Frederick I, Duke of Upper Lorraine

Frederick I (c. 912 – 18 May 978) was the count of Bar and duke of Upper Lorraine. He was a son of Wigeric, count of Bidgau, also count palatine of Lorraine, and Cunigunda,[1] and thus a sixth-generation descendant of Charlemagne.

In 954, he married Beatrice, daughter of Hugh the Great, count of Paris, and Hedwig of Saxony.[2] He received in dowry the revenues of the abbey of Saint-Denis in Lorraine. To stop incursions from the duchy of Champagne, Frederick constructed a castle over the Ornain river in 960, and later occupied confiscated lands of Saint-Mihiel.[3] He exchanged fiefs with the bishop of Toul. Thus, he created his own feudal domain, the county of Bar. So he became the founder of the House of Bar or the House of Ardennes–Bar, a cadet branch of the House of Ardennes.

The duchy of Lorraine was at that time governed by the archbishop of Cologne, Bruno, who was called the archduke on account of his dual title. In 959, Bruno, in concert with his brother, the Emperor Otto I, divided the duchy, appointing as margraves: Godfrey in Lower Lorraine and Frederick in Upper Lorraine. After Bruno's death in 977, Frederick and Godfrey styled themselves dukes.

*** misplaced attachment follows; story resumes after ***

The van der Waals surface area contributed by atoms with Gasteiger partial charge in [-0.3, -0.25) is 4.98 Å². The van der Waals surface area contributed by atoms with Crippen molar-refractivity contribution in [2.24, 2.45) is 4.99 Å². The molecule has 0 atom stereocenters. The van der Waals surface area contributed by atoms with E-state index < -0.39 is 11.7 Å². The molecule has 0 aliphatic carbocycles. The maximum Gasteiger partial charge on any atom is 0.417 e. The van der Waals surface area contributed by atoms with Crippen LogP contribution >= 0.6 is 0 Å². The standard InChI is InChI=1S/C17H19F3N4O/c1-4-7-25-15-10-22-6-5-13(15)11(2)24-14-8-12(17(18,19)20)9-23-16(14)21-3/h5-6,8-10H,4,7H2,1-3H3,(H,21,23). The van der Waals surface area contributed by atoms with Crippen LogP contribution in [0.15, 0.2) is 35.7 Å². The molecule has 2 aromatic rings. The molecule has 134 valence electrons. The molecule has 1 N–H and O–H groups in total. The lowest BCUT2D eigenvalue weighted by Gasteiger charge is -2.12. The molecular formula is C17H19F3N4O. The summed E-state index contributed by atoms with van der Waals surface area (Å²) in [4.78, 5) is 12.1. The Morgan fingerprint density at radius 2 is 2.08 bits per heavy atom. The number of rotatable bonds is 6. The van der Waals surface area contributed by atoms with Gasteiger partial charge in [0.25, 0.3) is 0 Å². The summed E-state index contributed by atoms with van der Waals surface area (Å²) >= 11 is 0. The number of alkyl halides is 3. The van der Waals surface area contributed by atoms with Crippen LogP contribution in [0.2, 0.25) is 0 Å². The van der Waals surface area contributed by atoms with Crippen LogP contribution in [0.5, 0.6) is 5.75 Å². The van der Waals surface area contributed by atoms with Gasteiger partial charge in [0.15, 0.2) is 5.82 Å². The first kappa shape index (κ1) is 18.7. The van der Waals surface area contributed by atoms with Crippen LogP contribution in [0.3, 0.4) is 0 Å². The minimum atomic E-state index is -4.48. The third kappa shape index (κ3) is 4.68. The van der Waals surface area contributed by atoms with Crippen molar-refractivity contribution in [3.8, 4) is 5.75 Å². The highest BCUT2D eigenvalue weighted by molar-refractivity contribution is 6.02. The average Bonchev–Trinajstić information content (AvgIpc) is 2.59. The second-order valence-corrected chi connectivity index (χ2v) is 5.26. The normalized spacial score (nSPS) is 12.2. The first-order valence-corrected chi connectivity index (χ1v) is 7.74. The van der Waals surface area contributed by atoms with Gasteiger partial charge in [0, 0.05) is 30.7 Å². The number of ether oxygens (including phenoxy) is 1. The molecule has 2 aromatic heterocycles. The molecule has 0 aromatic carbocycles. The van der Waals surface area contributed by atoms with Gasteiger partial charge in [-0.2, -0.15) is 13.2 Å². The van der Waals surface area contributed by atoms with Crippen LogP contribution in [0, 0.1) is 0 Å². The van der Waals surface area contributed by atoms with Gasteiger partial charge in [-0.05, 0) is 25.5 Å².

As duke, Frederick oversaw the reform of Saint-Dié and Moyenmoutier.[4]


His children were:


  1. ^ Nash 2017, p. xxvi.
  2. ^ Wickham 2009, p. 450.
  3. ^ Evergates 1995, p. 96.
  4. ^ Reuter 1992, p. 49.
  5. ^ Leyser 1994, p. 166.


  • Evergates, Theodore (1995). "Bar-le-Duc". In Kibler, William W.; Zinn, Grover A. (eds.). Medieval France: An Encyclopedia. Garland Publishing, Inc.
  • Leyser, Karl (1994). Reuter, Timothy (ed.). Communications and Power in Medieval Europe. The Hambledon Press.
  • Nash, Penelope (2017). Empress Adelheid and Countess Matilda: Medieval Female Rulership and the Foundations of European Society. Palgrave Macmillan.
  • Reuter, Timothy, ed. (1992). Warriors and Churchmen in the High Middle Ages: Essays Presented to Karl Leyser. The Hambledon Press.
  • Wickham, Chris (2009). The Inheritance of Rome. Viking Penguin.
Preceded by
Duke of Upper Lorraine
Succeeded by